Is Joe Biden simply running his campaign like Hillary Clinton?

Is Joe Biden simply running his campaign like Hillary Clinton?
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There is no doubt that Joe BidenJoe BidenLev Parnas implicates Rick Perry, says Giuliani had him pressure Ukraine to announce Biden probe Ex-Obama official on Sanders-Warren feud: 'I don't think it played out well for either of them' Parnas says he doesn't think that Joe Biden did anything wrong regarding Ukraine MORE is an institution in Washington. He is a known commodity, comfortable and familiar with the inner workings of a city built upon customs and norms. As a former senator and member of the Obama administration, Biden would bring much needed experience and stability back to a country that has been crumbling into tribalism.

His supporters argue that his experience, combined with his appeal to both Democrats and Republicans, make him the safe choice in a general election. His detractors argue that his establishment ties and constant gaffes on the campaign trail make him a liability in what should be a slam dunk for Democrats. If all this sounds eerily familiar, it should. In many ways, his candidacy is a continuation of the campaign Hillary ClintonHillary Diane Rodham ClintonFormer Vermont Governor: Sanders 'will play dirty' NYT: Justice investigating alleged Comey leak of years-old classified info New Hampshire state lawmaker switches support from Warren to Klobuchar MORE ran in 2016. Indeed, like any good sequel, it even includes some of the same costars, namely Bernie Sanders and his legion of diehard supporters.

Like Clinton, Biden became the front runner the moment he announced his candidacy, weathering controversies that would prematurely end most campaigns. Light on inspiration and details, Biden is able to stay at the top of the polls with his ability to evade scandal and the electability argument that has yet to be tested. He is banking on a strategy that echoes back to the Clinton campaign run by Robby Mook. It involves winning back blue collar Democrats, disenchanted Republicans, and independent voters, while holding onto support from African Americans and progressives.

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This is no easy feat, especially in such a crowded primary. Performing well with progressives, while not alienating moderates, requires a disciplined messenger with the charisma to disarm detractors. That type of candidate comes around once every generation and, while Biden is charismatic, he has not yet mastered the discipline that is necessary to avoid purity tests. Surprisingly, however, his lack of messaging discipline has had virtually no effect on his status as the front runner. Biden has regularly outperformed the other candidates in almost every national and battleground state poll.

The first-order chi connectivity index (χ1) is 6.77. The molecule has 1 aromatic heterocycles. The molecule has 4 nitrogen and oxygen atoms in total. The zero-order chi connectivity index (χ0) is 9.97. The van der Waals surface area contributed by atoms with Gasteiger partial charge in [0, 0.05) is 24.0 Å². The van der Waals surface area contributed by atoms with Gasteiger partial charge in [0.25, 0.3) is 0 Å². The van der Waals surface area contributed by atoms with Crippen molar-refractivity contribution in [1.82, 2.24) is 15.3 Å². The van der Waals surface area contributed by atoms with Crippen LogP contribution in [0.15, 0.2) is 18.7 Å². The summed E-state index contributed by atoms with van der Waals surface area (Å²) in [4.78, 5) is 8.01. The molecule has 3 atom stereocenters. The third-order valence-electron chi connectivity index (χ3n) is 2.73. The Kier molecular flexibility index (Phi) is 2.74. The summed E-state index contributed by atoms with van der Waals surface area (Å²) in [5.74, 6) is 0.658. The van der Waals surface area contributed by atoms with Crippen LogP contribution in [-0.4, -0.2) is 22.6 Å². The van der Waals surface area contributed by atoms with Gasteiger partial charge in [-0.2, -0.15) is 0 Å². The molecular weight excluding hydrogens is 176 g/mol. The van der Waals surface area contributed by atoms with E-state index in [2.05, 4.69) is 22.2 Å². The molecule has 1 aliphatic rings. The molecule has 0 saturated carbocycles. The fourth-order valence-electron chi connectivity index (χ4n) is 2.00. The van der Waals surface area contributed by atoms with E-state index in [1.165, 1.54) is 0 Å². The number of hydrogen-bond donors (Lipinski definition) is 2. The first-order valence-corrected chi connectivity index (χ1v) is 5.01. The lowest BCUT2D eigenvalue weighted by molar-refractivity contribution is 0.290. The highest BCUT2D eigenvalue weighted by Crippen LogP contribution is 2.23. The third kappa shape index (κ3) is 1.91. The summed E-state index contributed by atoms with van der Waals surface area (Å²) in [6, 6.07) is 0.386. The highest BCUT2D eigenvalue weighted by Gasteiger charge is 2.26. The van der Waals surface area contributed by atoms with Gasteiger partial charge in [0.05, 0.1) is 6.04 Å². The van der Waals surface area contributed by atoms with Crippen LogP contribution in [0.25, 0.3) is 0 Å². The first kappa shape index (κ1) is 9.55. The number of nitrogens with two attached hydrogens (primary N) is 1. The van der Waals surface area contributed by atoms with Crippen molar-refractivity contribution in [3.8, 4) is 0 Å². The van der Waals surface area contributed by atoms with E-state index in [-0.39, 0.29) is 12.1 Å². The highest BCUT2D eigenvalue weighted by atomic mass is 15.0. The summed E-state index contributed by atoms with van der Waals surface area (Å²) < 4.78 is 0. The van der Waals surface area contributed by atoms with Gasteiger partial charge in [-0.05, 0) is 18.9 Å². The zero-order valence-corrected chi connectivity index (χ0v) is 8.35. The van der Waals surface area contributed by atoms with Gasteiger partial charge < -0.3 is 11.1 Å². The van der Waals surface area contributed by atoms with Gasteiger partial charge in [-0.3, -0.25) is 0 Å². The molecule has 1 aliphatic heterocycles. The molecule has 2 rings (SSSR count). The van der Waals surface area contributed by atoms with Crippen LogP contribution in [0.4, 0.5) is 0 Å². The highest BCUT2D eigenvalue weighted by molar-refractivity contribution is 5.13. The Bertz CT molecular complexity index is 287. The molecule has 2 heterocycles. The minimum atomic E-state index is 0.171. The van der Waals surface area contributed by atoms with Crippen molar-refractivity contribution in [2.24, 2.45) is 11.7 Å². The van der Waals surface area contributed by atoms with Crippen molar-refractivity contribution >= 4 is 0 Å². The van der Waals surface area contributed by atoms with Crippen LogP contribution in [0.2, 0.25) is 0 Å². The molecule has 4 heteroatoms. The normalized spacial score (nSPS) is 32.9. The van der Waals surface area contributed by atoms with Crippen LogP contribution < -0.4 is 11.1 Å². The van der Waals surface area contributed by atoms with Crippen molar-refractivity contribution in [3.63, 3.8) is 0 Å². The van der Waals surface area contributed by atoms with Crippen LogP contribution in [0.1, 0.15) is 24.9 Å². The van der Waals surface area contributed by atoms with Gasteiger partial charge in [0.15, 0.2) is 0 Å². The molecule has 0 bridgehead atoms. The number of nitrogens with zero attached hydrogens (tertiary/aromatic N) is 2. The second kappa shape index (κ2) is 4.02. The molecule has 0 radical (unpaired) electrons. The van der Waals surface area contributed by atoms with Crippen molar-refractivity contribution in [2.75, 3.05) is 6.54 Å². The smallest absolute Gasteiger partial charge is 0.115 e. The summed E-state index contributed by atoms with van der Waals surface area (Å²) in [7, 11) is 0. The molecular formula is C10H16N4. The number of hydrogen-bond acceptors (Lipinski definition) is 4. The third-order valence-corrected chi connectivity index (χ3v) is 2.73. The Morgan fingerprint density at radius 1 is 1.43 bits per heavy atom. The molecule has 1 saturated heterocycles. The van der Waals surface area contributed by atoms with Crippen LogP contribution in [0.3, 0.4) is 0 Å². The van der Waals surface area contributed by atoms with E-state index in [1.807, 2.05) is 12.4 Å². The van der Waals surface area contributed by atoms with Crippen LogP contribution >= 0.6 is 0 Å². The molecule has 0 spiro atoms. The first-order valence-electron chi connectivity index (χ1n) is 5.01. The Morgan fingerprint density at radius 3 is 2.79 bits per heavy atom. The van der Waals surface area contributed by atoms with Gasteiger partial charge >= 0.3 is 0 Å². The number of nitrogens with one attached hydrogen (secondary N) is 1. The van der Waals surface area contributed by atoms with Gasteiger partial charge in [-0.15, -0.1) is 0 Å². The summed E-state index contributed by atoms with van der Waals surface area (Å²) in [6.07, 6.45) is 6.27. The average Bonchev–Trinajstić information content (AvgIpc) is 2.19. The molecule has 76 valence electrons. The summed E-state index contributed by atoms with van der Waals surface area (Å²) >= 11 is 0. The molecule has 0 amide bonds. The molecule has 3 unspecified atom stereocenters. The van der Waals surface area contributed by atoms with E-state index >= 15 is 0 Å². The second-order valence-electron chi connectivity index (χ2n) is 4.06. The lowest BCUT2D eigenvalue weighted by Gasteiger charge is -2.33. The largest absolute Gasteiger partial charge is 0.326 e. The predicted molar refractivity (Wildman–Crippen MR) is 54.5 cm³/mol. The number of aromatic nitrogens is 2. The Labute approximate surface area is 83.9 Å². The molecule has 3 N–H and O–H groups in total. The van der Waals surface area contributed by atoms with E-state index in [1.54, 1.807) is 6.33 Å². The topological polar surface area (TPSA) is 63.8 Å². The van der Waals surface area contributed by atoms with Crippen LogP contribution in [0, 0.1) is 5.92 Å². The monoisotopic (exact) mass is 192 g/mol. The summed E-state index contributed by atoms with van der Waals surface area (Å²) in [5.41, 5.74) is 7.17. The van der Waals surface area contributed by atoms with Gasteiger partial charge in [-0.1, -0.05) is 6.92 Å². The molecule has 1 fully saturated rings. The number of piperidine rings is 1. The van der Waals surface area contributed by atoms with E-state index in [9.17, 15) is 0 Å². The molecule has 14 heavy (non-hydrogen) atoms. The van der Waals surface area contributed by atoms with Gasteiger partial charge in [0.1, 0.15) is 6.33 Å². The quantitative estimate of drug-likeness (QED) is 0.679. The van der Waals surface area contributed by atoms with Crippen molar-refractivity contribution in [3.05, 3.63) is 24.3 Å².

Heading into the Iowa caucuses, Biden is the candidate to beat. He would not be the first candidate to head into Iowa as the front runner, however, and leave Super Tuesday as a historical footnote. Like many front runners before him, one or more losses in an early state could prove devastating to his path to the nomination and could open the door to an alternative candidate. The campaigns of Elizabeth Warren, Bernie Sanders, and Pete Buttigieg are banking on him underperforming in Iowa or South Carolina.

Much like Clinton, the inevitability of a Biden victory will likely last until it does not. Running a competitive presidential campaign cemented in the inevitability of a candidate is a risky move for anyone, but especially one who is so prone to gaffes. The former vice president has had to walk back statements on race, his time in the Senate, and a verbal spat with a voter.

Should Biden successfully make out of the primary and into the general election, the comparisons to the Clinton campaign will likely come to an end. The Clinton campaign, and most pundits inside the beltway, failed to take the candidacy of Donald TrumpDonald John TrumpLev Parnas implicates Rick Perry, says Giuliani had him pressure Ukraine to announce Biden probe Saudi Arabia paid 0 million for cost of US troops in area Parnas claims ex-Trump attorney visited him in jail, asked him to sacrifice himself for president MORE seriously. No Democrat will make the same mistake this time around. Beating Trump is the sole focus of every Democrat. The party will undoubtedly unite around whomever secures the nomination, regardless of where they exist on the spectrum of Democrats.

The same was not true for Clinton in 2016. The Sanders wing of the party never trusted Clinton and never coalesced around her after Sanders lost the primary. This dearly cost her progressive votes in the general election and contributed to her loss. Hopefully Democrats have learned from the shocking results that elected Trump as the 45th president of the United States. A decent portion of Republicans voted against Clinton but not for Trump. Democrats cannot allow the perfect to be the enemy of the good.

In a few weeks, Americans will begin the process of selecting the next Democratic nominee. This cannot be explained as anything other than a referendum on the Trump years and the country that elected him. If Biden hopes to secure the nomination and recapture the White House, he must be able to keep Democrats united and avoid the distracting gaffes that have become synonymous with his campaign. Much like Clinton had the experience, Biden is qualified to be president on day one. A contest with Trump in 2020 should be an easy blowout for Democrats but, as we now know, anything can happen at the ballot box in a general election. For the sake of our country, I hope the sequel to 2016 has a very different ending.

Michael Starr Hopkins is the founding partner of Northern Starr Strategies. He served on the Democratic presidential campaigns for Barack Obama, Hillary Clinton, and John Delaney. Follow him on Twitter @TheOnlyHonest.